Hollywood's carefully controlled system of movie rollouts is officially under siege.
Windowing — the practice of opening a movie first in theaters and then in other stages of home video, streaming and television release — has been under increasing pressure as smaller screens fight against the prominence of the theatrical big screen. Now, Netflix has sounded the most notable blow against windowing, announcing plans to release a sequel to "Crouching Tiger, Hidden Dragon" on the day it hits Imax theaters next August.
The film, produced by the Weinstein Co., isn't a studio production, so it's in many ways only marginally more significant than the plethora of independent films regularly released on video-on-demand. But the announcement constitutes the biggest move yet by a major digital outlet to blow up Hollywood's traditional release pattern.
"This is a very unique opportunity for somebody from the outside coming in to shake up what appears to be an increasingly antiquated release strategy," says Rich Greenfield, a media analyst for BTIG Research. "They had to get into the movie business to reduce windowing, and I think this is an important Step 1 for Netflix."
Exhibitors, in tandem with the major studios, have long sought to guard the theatrical window. On Tuesday, two of the country's largest theater chains, Regal Cinemas and Cinemark, which both included some Imax theaters, promptly refused to carry the film.
"We will not participate in an experiment where you can see the same product on screens varying from three stories tall to 3 inches wide on a smartphone," said Regal spokesman Russ Nunley. "We believe the choice for truly enjoying a magnificent movie is clear."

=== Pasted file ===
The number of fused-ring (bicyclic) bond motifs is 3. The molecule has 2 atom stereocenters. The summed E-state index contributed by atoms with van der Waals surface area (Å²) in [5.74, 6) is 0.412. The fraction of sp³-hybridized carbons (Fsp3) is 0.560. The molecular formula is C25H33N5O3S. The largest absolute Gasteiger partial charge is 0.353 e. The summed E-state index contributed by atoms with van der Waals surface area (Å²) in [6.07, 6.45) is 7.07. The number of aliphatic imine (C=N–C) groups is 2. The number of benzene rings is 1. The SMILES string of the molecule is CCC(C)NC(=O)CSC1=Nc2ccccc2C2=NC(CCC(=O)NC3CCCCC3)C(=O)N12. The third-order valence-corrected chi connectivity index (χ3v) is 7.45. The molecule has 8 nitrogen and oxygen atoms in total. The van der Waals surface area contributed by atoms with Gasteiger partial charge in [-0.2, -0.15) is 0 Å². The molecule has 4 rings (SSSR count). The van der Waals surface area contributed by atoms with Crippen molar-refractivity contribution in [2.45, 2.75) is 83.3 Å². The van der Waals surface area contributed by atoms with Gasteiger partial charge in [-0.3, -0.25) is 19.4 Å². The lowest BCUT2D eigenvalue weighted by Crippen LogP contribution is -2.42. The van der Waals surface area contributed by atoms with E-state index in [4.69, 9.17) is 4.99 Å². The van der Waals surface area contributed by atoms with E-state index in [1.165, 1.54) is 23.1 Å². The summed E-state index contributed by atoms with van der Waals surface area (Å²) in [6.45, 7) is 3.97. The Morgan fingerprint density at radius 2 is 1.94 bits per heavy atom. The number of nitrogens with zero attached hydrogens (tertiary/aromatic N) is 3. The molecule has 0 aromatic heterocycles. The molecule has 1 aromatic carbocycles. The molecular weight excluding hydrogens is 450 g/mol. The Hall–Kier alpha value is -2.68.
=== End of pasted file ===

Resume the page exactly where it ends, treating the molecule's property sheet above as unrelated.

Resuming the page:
The same chains also declined to screen Warner Bros.' day-and-date release "Veronica Mars" earlier this year. Warner Bros. instead bought up the 270 AMC theaters it played in while it was also released on VOD.
The sequel "Crouching Tiger, Hidden Dragon: The Green Legend" is no sure bet despite the sensation of its 2000 precursor. "Crouching Tiger, Hidden Dragon" won four Oscars, including best foreign-language film, and earned $214 million worldwide. The film's international appeal surely also motivated the ever-expanding Netflix, which has recently made inroads into Europe.
But sequels released so long after the original often struggle to keep audience interest. And, perhaps most importantly, "The Green Legend" will not be helmed by the acclaimed director of "Crouching Tiger," Ang Lee. Instead, it's directed by Yuen Wo-Ping, the martial arts choreographer of "The Matrix" and both parts of "Kill Bill." It's currently being shot in New Zealand.
Weinstein Co. co-chairman Harvey Weinstein said in a statement, "The moviegoing experience is evolving quickly and profoundly, and Netflix is unquestionably at the forefront of that movement."
Netflix has dabbled in releasing movies before, including distributing the 2013 documentary about the Egyptian revolution "The Square," which was nominated for a best-documentary Academy Award. And its most celebrated entry into original television, "House of Cards," too, has had a widespread effect in the movie business, alerting the industry to a new avenue for big-name talents such as Kevin Spacey and David Fincher.
Netflix's entry into the movie business comes at a potentially fragile time for the movie industry, following a summer in which the box office was down 15 percent from last year. But one of the summer's buzziest successes was a smaller science-fiction thriller, "Snowpiercer," released by the Weinstein Co.' boutique label, Radius. It made nearly $11 million on VOD, more than double its theatrical revenue.